Captain America: The Winter Soldier is dominating the box office rankings, The Amazing Spider-Man 2 is due out in a couple weeks, and X-Men: Days of Future Past is just around the corner. Big superhero movies often also mean big superhero games, and the genre’s improved significantly since the last time we took a look in early 2012—many of the games listed then were barely decent. Some stinkers have still come in the last couple of years, but mostly we’ve seen an array of solid-or-better games based on comic heroes. Here’s a selection of seven enjoyable iOS games where you can battle crime and wield some powered-up muscle.
Some game studios have big weekend sales going on featuring tons of titles for the holidays. We've grabbed a select sampling, but you should definitely be checking out the full catalogs for the range of deals. So don't wait around for a six foot bunny to bring you goodies this weekend. Check out what Mac|Life's found for you.
From the moment the App Store launched, The New York Times has been at the forefront of the digital newspaper revolution. There's been a constant stream of apps and subscriptions, but for the most part, its initiatives have revolved around an unimaginative repackaging of the paper. With NYT Now, the Gray Lady seems to have figured out a formula that may pay off. Rather than delivering a rich stew teeming with every subject it has to offer, the app serves as sort of a greatest hits package, aimed at casual readers who might not have such a ravenous news appetite.
Taking a cue from social networking services like Foursquare and Apple's own Find My Friends, Facebook has started releasing a new service for its iOS app that will announce when your friends are in the general area. It's called Nearby Friends, it's optional, and it's meant to facilitate impromptu group activities and social events.
It's all but a given now that the next iPhone will come in two larger screen sizes, but that extra real estate raises the important question of how Apple plans to handle the resolution. As a user named "Pi is exactly 3" on The Verge's Apple forums notes (via Cult of Mac), it'll likely remain the same if past history proves anything.
Hearthstone: Heroes of Warcraft is the biggest release this week, following its Mac version by just a few weeks, though Hitman Go, Unpossible, and Yomi are also standout options, along with a handful of potential others we’ve highlighted. And Gameloft’s The Amazing Spider-Man 2 game is still supposed to launch anytime now, but it’s not yet on the App Store as of this writing—so maybe it’ll pop up later on.
Family Guy made its name on TV by being simultaneously derivative and edgy; it riffed on The Simpsons’ formula of an animated nuclear family with a drunken, lovingly-dumb father, but its gags went further or weirder. And it did it well. So you might have reason for thinking that Family Guy: The Quest for Stuff—which takes its cues from The Simpsons: Tapped Out—might also push boundaries and poke fun at conventions. You’d be sadly mistaken. The Quest for Stuff is a shallow, money-grubbing, cynical, and downright boring freemium city builder with few redeeming qualities.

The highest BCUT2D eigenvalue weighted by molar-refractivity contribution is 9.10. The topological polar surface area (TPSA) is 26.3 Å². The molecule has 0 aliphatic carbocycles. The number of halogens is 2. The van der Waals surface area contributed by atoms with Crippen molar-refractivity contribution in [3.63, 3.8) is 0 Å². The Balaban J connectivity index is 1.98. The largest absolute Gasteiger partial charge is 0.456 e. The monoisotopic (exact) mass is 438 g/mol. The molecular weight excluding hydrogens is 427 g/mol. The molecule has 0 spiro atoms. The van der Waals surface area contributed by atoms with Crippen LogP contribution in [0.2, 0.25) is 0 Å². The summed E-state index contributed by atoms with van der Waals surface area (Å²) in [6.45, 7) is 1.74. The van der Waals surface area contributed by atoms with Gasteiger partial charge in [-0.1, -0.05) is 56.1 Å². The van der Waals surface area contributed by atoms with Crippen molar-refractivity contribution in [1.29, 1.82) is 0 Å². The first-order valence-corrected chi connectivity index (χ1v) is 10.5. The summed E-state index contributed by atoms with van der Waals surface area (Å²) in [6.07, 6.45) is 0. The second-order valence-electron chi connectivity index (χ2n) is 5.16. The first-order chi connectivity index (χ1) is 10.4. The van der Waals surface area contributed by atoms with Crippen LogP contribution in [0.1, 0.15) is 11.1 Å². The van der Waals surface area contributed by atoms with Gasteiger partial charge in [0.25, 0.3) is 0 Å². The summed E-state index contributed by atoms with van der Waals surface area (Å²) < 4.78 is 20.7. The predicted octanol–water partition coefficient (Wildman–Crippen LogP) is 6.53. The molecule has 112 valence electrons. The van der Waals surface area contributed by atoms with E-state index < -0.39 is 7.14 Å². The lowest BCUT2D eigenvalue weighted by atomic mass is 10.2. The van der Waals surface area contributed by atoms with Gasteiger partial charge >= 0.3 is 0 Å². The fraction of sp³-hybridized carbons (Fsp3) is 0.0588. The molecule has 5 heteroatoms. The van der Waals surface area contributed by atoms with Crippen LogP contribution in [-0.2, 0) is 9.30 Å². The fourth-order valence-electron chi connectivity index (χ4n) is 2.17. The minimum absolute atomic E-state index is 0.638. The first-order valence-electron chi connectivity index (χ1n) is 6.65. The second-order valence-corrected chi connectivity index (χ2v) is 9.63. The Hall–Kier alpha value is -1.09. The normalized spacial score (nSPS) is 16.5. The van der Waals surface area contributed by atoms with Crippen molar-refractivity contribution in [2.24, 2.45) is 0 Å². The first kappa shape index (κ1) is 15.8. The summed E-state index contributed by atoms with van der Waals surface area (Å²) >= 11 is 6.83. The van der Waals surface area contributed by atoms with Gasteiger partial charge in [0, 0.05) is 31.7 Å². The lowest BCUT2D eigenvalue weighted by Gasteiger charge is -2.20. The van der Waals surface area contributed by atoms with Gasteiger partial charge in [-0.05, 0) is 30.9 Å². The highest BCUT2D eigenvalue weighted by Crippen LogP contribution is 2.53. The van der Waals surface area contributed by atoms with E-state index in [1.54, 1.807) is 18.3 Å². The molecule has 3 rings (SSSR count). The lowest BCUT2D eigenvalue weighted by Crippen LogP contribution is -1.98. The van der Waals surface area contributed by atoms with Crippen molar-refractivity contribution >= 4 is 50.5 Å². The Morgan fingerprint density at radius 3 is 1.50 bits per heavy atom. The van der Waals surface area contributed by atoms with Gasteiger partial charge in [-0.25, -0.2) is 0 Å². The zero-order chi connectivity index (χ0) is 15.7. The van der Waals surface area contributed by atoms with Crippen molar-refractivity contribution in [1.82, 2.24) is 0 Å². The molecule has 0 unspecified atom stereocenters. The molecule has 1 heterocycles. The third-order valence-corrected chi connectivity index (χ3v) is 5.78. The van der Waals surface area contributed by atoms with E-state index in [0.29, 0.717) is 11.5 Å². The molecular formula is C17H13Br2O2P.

With a gorgeous interface and a good developer pedigree, we had high hopes for Scanbot. There's a clean, simple aesthetic that runs through every screen, helping you capture and organize your documents with ease. The priority here is speed, as Scanbot's foolproof interface can attest to, but it doesn't come at the expense of professional features, including high-resolution output, a low-light indicator, and automatic edge detection. Our final products weren't always perfect, but the powerful cropping tool and one-touch enhancer fine-tuned things nicely.
Wherever Word travels, Excel cannot be far behind—and at long last, Microsoft has allowed the number crunching favorite to follow the money trail straight into the App Store with a touchscreen version built just for iPad. Microsoft Excel for iPad ends years of suffering with less-powerful third-party solutions that have been all too happy to encroach in Redmond’s absence. Like Word, Excel for iPad is in most respects a superior effort over the venerable Mac application, offering an impressively clean user interface that doesn’t skimp on features.
Nearly six years into the life of the App Store and we’re just now getting a realistic, licensed Major League Baseball simulation—but R.B.I. Baseball 14 doesn’t resemble the feature-crammed, richly complex affairs seen on home systems. Instead, it pulls both inspiration and its moniker from a popular ‘80s/‘90s console franchise, and grounds its gameplay in the simplicity of that era while modernizing only the visuals. The result is expectedly very accessible and easy to get into, but also skimps on a lot of things that make baseball video games enjoyable and worth playing more than a couple times.